Unbinding the double bind: An autoethnography of the lived experiences of a child growing up with a mentally ill parent




Gee, Ginnifer Cie

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This is an autoethnographic study that analyzes the lived experiences of a child growing up with a mentally ill parent. The focus is on identity construction in an adverse environment from the perspective of symbolic interactionism. A review of literature reveals that the experience of growing up with a mentally ill parent has potentially profound influences on identity, but virtually no research has explored this phenomenon from a communication perspective. Narratives of the childhood experiences are analyzed phenomenologically. The recurrent themes of fear, guilt, and anger are identified as essential representative traits of the experience. Examples from each of these themes are presented. The theory of the double bind is used to explain the communication that occurred within these themes. The double bind communication phenomenon is rooted in contradictory/paradoxical messages, which is found to have a great impact on identity formation. Analysis of the narratives reveal the double bind situations that occurred in the context of mental illness, the identity that was created from them, and the eventual reframing of the contradictory messages and escape of the double bind.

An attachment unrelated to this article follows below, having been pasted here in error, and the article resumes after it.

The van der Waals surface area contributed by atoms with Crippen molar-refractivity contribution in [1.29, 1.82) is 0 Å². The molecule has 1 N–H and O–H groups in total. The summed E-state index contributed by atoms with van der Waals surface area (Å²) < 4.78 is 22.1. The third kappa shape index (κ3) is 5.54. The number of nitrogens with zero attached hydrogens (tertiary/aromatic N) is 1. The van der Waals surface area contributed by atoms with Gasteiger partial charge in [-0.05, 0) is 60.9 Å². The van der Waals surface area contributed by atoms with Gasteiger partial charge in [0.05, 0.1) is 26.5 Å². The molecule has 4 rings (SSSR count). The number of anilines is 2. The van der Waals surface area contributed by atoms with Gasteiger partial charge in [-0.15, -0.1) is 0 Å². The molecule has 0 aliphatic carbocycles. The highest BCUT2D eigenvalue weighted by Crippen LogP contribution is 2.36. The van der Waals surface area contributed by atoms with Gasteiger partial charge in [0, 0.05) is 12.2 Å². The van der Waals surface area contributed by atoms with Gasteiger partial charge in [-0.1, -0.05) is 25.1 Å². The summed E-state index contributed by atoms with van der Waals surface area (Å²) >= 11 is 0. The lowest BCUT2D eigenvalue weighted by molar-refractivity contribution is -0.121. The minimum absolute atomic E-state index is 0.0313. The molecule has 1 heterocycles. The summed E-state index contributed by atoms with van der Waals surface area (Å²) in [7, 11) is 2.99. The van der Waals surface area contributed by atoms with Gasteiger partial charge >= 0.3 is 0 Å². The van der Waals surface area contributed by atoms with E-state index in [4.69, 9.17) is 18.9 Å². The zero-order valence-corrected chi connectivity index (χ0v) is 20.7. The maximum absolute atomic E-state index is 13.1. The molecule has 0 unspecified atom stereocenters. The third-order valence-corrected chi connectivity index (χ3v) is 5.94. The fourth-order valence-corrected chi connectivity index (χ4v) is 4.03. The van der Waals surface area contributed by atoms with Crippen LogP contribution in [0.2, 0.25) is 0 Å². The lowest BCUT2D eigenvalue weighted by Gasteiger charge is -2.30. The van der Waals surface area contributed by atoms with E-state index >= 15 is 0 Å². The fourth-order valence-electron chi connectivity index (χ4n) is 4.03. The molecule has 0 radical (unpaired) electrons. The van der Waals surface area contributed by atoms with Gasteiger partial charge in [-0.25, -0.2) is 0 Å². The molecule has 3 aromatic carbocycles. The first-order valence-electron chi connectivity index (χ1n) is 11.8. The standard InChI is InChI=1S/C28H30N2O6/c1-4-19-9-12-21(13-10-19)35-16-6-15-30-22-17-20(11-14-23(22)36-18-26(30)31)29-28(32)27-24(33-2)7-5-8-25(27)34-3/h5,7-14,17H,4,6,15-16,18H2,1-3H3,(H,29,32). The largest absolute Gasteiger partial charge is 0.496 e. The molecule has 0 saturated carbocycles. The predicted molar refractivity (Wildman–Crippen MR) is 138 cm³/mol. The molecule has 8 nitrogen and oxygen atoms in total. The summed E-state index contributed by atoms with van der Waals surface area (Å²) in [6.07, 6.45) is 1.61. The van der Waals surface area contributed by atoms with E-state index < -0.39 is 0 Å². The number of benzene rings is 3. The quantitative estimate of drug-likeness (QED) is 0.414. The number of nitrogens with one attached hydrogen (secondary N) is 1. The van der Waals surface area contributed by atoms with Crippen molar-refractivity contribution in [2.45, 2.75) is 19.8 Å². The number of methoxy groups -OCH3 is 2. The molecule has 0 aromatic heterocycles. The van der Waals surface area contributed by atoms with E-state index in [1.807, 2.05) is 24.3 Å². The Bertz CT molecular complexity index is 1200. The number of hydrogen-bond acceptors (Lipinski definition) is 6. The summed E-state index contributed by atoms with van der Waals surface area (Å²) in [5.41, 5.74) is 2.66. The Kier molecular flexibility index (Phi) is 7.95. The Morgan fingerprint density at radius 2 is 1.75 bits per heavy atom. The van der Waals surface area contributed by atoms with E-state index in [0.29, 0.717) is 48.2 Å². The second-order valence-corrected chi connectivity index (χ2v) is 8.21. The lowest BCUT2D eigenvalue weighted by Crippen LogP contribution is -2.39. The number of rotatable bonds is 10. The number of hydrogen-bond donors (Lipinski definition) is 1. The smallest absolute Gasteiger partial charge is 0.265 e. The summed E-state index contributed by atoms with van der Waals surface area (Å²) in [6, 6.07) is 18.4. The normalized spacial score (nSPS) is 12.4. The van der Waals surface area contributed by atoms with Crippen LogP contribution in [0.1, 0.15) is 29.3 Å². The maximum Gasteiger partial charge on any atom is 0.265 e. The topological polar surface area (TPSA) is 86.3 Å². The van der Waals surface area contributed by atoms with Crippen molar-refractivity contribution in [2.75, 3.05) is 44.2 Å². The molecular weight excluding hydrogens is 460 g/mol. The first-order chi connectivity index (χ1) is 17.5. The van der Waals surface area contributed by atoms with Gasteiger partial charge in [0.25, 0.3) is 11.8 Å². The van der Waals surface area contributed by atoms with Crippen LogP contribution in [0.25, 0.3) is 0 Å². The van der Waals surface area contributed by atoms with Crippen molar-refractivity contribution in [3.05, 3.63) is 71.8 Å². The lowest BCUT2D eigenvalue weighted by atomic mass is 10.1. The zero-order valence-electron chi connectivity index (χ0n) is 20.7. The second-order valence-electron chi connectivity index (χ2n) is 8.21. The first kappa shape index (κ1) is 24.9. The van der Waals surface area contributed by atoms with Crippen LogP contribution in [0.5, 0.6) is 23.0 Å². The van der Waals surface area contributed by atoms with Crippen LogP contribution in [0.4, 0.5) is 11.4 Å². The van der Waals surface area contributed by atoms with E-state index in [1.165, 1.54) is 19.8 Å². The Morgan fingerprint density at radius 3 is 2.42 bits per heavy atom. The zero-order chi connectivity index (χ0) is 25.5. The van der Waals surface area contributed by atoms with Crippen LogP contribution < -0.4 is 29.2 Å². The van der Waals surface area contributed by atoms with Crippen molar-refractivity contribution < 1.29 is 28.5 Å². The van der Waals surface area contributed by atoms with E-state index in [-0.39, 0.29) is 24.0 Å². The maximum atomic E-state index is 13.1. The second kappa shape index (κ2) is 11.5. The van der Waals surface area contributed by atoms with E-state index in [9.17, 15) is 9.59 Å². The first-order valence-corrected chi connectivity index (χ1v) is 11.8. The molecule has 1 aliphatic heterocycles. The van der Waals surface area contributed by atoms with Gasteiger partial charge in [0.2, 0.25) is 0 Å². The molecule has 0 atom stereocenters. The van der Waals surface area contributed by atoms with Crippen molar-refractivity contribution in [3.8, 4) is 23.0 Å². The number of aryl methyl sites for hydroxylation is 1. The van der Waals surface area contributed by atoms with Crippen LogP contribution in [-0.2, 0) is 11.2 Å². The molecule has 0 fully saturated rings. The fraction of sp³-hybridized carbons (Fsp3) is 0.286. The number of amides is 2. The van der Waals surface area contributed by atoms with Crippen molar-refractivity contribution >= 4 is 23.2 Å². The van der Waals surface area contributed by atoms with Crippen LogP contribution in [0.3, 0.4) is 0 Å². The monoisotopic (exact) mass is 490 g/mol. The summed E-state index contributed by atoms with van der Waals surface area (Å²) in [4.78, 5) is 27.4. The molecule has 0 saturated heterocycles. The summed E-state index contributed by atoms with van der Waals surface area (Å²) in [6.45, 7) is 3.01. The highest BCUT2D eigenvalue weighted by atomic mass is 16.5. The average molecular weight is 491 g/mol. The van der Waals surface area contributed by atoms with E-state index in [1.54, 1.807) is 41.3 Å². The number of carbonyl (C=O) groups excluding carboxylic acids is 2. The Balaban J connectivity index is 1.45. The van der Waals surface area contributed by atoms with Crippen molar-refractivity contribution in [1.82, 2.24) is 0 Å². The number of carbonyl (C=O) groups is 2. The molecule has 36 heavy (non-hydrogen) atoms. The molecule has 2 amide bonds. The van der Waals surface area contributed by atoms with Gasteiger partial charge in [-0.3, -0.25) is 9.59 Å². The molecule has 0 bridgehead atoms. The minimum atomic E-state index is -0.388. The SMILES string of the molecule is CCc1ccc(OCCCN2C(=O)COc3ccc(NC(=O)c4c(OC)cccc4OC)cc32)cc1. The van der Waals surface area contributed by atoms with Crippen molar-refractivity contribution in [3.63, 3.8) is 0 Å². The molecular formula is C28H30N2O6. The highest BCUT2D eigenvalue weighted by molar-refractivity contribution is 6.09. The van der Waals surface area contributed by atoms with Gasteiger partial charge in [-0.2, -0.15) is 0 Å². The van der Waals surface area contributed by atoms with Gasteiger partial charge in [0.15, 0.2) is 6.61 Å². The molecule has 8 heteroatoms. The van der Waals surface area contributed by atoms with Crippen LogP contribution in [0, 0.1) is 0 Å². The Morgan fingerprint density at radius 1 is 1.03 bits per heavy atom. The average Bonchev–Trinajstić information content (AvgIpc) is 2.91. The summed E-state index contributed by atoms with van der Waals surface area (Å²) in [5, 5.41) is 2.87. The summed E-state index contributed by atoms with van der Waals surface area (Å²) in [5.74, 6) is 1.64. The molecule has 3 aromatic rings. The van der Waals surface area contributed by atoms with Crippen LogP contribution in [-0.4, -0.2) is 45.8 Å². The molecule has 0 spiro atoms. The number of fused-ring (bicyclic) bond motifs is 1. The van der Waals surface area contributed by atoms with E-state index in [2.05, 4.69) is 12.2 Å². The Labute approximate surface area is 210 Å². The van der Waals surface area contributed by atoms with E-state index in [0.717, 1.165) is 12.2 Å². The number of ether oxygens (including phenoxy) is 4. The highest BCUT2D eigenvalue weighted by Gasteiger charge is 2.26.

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autoethnography, double bind, identity, parental mental illness, phenomenology, symbolic interactionism